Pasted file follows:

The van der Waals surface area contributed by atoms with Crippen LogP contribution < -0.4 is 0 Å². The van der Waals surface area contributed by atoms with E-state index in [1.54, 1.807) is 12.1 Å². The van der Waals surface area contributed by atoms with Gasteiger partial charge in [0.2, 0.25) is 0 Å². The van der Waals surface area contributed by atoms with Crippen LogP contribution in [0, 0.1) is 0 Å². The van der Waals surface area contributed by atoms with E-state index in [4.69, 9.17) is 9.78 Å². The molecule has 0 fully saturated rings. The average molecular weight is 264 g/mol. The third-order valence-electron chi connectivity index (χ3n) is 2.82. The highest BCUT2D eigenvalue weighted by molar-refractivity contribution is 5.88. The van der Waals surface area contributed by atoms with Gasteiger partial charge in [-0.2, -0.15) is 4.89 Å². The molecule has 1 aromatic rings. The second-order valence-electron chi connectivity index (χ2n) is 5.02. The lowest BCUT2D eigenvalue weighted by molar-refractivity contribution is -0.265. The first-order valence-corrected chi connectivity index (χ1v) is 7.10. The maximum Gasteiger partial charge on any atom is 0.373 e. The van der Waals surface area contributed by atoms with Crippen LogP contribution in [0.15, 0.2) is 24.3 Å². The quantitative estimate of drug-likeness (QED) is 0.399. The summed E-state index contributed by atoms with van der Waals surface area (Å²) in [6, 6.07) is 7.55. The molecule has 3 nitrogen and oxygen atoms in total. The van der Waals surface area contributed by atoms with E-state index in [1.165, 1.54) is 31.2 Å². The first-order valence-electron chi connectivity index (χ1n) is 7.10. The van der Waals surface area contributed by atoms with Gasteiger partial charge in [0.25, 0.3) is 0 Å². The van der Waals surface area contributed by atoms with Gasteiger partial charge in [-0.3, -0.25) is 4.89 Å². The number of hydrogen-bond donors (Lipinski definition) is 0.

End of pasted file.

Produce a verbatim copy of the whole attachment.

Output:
The van der Waals surface area contributed by atoms with Crippen LogP contribution < -0.4 is 0 Å². The van der Waals surface area contributed by atoms with E-state index in [1.54, 1.807) is 12.1 Å². The van der Waals surface area contributed by atoms with Gasteiger partial charge in [0.2, 0.25) is 0 Å². The van der Waals surface area contributed by atoms with Crippen LogP contribution in [0, 0.1) is 0 Å². The van der Waals surface area contributed by atoms with E-state index in [4.69, 9.17) is 9.78 Å². The molecule has 0 fully saturated rings. The average molecular weight is 264 g/mol. The third-order valence-electron chi connectivity index (χ3n) is 2.82. The highest BCUT2D eigenvalue weighted by molar-refractivity contribution is 5.88. The van der Waals surface area contributed by atoms with Gasteiger partial charge in [-0.2, -0.15) is 4.89 Å². The molecule has 1 aromatic rings. The second-order valence-electron chi connectivity index (χ2n) is 5.02. The lowest BCUT2D eigenvalue weighted by molar-refractivity contribution is -0.265. The first-order valence-corrected chi connectivity index (χ1v) is 7.10. The maximum Gasteiger partial charge on any atom is 0.373 e. The van der Waals surface area contributed by atoms with Crippen LogP contribution in [0.15, 0.2) is 24.3 Å². The quantitative estimate of drug-likeness (QED) is 0.399. The summed E-state index contributed by atoms with van der Waals surface area (Å²) in [6, 6.07) is 7.55. The molecule has 3 nitrogen and oxygen atoms in total. The van der Waals surface area contributed by atoms with E-state index in [1.165, 1.54) is 31.2 Å². The first-order valence-electron chi connectivity index (χ1n) is 7.10. The van der Waals surface area contributed by atoms with Gasteiger partial charge in [0.25, 0.3) is 0 Å². The van der Waals surface area contributed by atoms with Gasteiger partial charge in [-0.3, -0.25) is 4.89 Å². The number of hydrogen-bond donors (Lipinski definition) is 0.